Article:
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Just listened to this one today, like it a lot. The operatic voices are wonderful.
 

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I listened to Karl Richter's 1972 recording with the London Philharmonic (in English) this afternoon. The 1964 recording with Richter's own Münchener Bach-Orchester und Chor is sung in German, as others have noted here. It's a monumental-sounding recording; I'm not a huge Messiah fan but I imagine that this is a different direction than a historically-informed interpretation would choose to pursue. The 1964 recording looks better on paper but I haven't heard it; the fact that it is performed in translation might ruffle some feathers, too.
Crass is fabulous on the German Richter recording. The language doesn't bother me; one of my favorites is this one, currently selling for virtually nothing on US Amazon:

Font Publication Electric blue Brand Rectangle
 

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The language might be more bothersome when one is German. ;) There are several translations but the ones I heard are usually slightly confusing to me because of translation and singability they are different from the "standard" (i.e. usually Luther-based) bible verses. I also got to know the piece in English, so it just feels odd to me in German.
Crass and Janowitz are good, I was not so impressed with the other soloists in the German language Richter and I found the whole thing rather four square and often boringly conducted. It's also slightly abridged (some lesser known arias in part 2 and 3 are cut, I believe, probably to get the whole comfortably onto 3 LPs) but still spread over 3 CDs in the recording I had.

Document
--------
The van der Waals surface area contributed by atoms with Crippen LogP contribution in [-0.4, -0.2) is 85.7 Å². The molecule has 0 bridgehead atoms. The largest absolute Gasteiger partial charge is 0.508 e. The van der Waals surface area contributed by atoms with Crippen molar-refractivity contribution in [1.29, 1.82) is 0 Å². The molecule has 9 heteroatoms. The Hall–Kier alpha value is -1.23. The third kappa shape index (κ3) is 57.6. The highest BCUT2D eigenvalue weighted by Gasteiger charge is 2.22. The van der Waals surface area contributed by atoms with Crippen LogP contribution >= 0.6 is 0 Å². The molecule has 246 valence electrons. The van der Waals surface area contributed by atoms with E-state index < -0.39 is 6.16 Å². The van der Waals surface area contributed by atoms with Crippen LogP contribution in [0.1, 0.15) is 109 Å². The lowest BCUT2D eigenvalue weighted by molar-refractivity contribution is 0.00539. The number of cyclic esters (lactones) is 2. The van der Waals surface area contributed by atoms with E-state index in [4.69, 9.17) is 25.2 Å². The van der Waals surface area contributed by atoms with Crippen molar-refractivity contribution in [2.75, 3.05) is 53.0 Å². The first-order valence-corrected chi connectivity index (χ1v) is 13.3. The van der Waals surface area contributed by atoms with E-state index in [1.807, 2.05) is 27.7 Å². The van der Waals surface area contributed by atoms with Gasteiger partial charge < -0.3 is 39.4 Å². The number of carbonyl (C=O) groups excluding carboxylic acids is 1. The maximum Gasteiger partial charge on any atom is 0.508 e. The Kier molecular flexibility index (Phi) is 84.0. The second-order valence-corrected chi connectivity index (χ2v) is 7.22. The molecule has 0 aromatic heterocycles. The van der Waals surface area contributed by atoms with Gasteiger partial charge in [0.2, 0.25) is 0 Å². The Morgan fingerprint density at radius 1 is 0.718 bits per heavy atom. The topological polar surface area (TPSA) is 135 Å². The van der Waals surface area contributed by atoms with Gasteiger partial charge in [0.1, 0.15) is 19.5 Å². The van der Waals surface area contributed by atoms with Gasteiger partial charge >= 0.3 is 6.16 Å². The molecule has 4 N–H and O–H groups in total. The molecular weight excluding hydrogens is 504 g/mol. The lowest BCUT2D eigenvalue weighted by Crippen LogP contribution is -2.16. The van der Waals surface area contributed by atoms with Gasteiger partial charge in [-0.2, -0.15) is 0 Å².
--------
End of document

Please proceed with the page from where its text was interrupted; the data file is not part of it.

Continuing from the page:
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There are a few Messiahs that I like a lot, most of them HIP (I am generally OK with some non-HIP Baroque but not really in the Messiah). I'll choose Harnoncourt's second recording with Christine Schafer, Anna Larsson, Michael Schade and Gerald Finley. I don't know why but I haven't heard his first recording. McCreesh is also a good one.
 

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McCreesh is a very good and fairly "safe" choice of still "up to date" (late 1990s) HIP with excellent soloists. The first Harnoncourt (1980s with the Ericson choir) is interesting but not a safe choice at all ;) There are Harnoncourtisms all over the place, at least two of the soloists are not idiomatically pronouncing English (but Lipovsek is quite impressive nevertheless). I'd recommend this one maybe as a third or fourth choice for listeners who want something different.
 

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  • Release Date: 28th Oct 2016
  • Catalogue No: CHSA5176
  • Label: Chandos
  • Length: 1 hour 54 minutes